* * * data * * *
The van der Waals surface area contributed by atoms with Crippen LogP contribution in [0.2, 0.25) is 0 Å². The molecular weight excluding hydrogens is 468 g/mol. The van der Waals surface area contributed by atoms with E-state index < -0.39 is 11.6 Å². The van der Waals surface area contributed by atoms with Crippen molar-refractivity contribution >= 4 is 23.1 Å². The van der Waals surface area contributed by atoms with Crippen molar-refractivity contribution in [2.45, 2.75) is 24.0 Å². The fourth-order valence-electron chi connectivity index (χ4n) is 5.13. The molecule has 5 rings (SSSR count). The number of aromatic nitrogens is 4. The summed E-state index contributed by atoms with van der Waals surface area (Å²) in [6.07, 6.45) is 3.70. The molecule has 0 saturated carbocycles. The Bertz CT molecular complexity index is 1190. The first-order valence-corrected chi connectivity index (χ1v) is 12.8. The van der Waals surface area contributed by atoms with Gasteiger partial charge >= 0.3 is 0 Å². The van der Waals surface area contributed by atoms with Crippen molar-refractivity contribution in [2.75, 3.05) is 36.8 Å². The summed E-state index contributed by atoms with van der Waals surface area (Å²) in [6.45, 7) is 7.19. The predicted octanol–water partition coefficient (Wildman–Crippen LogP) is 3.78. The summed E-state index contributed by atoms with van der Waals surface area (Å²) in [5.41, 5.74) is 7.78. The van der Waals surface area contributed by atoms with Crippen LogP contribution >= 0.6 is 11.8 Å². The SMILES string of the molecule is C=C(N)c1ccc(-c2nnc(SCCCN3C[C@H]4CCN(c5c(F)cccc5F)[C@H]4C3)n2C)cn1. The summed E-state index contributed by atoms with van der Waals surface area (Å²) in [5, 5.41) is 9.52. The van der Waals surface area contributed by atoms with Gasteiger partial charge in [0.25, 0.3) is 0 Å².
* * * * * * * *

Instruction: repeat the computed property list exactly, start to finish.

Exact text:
The van der Waals surface area contributed by atoms with Crippen LogP contribution in [0.2, 0.25) is 0 Å². The molecular weight excluding hydrogens is 468 g/mol. The van der Waals surface area contributed by atoms with E-state index < -0.39 is 11.6 Å². The van der Waals surface area contributed by atoms with Crippen molar-refractivity contribution >= 4 is 23.1 Å². The van der Waals surface area contributed by atoms with Crippen molar-refractivity contribution in [2.45, 2.75) is 24.0 Å². The fourth-order valence-electron chi connectivity index (χ4n) is 5.13. The molecule has 5 rings (SSSR count). The number of aromatic nitrogens is 4. The summed E-state index contributed by atoms with van der Waals surface area (Å²) in [6.07, 6.45) is 3.70. The molecule has 0 saturated carbocycles. The Bertz CT molecular complexity index is 1190. The first-order valence-corrected chi connectivity index (χ1v) is 12.8. The van der Waals surface area contributed by atoms with Gasteiger partial charge >= 0.3 is 0 Å². The van der Waals surface area contributed by atoms with Crippen molar-refractivity contribution in [2.75, 3.05) is 36.8 Å². The summed E-state index contributed by atoms with van der Waals surface area (Å²) in [6.45, 7) is 7.19. The predicted octanol–water partition coefficient (Wildman–Crippen LogP) is 3.78. The summed E-state index contributed by atoms with van der Waals surface area (Å²) in [5.41, 5.74) is 7.78. The van der Waals surface area contributed by atoms with Crippen LogP contribution >= 0.6 is 11.8 Å². The SMILES string of the molecule is C=C(N)c1ccc(-c2nnc(SCCCN3C[C@H]4CCN(c5c(F)cccc5F)[C@H]4C3)n2C)cn1. The summed E-state index contributed by atoms with van der Waals surface area (Å²) in [5, 5.41) is 9.52. The van der Waals surface area contributed by atoms with Gasteiger partial charge in [0.25, 0.3) is 0 Å².